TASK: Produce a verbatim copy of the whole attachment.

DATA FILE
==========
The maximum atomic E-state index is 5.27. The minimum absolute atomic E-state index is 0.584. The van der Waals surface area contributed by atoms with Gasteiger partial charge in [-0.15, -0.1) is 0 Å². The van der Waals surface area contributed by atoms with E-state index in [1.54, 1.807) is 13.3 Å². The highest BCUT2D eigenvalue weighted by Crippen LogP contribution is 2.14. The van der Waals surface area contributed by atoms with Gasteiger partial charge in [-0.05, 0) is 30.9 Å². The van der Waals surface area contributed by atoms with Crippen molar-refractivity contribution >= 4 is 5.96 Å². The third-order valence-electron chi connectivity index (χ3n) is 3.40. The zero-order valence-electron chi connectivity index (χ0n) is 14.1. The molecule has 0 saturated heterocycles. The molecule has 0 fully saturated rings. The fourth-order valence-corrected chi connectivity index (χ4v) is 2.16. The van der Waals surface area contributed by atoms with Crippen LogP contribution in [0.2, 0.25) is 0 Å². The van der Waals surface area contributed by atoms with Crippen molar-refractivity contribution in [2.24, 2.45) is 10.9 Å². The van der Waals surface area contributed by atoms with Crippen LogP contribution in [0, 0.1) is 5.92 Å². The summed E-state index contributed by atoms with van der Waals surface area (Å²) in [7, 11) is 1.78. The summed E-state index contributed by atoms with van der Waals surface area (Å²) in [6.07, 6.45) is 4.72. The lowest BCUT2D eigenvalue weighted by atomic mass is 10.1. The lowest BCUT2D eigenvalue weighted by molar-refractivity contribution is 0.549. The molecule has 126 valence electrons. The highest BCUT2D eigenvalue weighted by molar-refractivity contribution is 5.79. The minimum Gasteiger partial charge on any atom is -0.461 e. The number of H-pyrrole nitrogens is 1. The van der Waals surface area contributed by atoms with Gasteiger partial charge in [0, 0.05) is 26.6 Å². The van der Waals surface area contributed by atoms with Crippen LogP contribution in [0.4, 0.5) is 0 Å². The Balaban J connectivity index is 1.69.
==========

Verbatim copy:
The maximum atomic E-state index is 5.27. The minimum absolute atomic E-state index is 0.584. The van der Waals surface area contributed by atoms with Gasteiger partial charge in [-0.15, -0.1) is 0 Å². The van der Waals surface area contributed by atoms with E-state index in [1.54, 1.807) is 13.3 Å². The highest BCUT2D eigenvalue weighted by Crippen LogP contribution is 2.14. The van der Waals surface area contributed by atoms with Gasteiger partial charge in [-0.05, 0) is 30.9 Å². The van der Waals surface area contributed by atoms with Crippen molar-refractivity contribution >= 4 is 5.96 Å². The third-order valence-electron chi connectivity index (χ3n) is 3.40. The zero-order valence-electron chi connectivity index (χ0n) is 14.1. The molecule has 0 saturated heterocycles. The molecule has 0 fully saturated rings. The fourth-order valence-corrected chi connectivity index (χ4v) is 2.16. The van der Waals surface area contributed by atoms with Crippen LogP contribution in [0.2, 0.25) is 0 Å². The van der Waals surface area contributed by atoms with Crippen molar-refractivity contribution in [2.24, 2.45) is 10.9 Å². The van der Waals surface area contributed by atoms with Crippen LogP contribution in [0, 0.1) is 5.92 Å². The summed E-state index contributed by atoms with van der Waals surface area (Å²) in [7, 11) is 1.78. The summed E-state index contributed by atoms with van der Waals surface area (Å²) in [6.07, 6.45) is 4.72. The lowest BCUT2D eigenvalue weighted by atomic mass is 10.1. The lowest BCUT2D eigenvalue weighted by molar-refractivity contribution is 0.549. The molecule has 126 valence electrons. The highest BCUT2D eigenvalue weighted by molar-refractivity contribution is 5.79. The minimum Gasteiger partial charge on any atom is -0.461 e. The number of H-pyrrole nitrogens is 1. The van der Waals surface area contributed by atoms with Gasteiger partial charge in [0, 0.05) is 26.6 Å². The van der Waals surface area contributed by atoms with Crippen LogP contribution in [0.4, 0.5) is 0 Å². The Balaban J connectivity index is 1.69.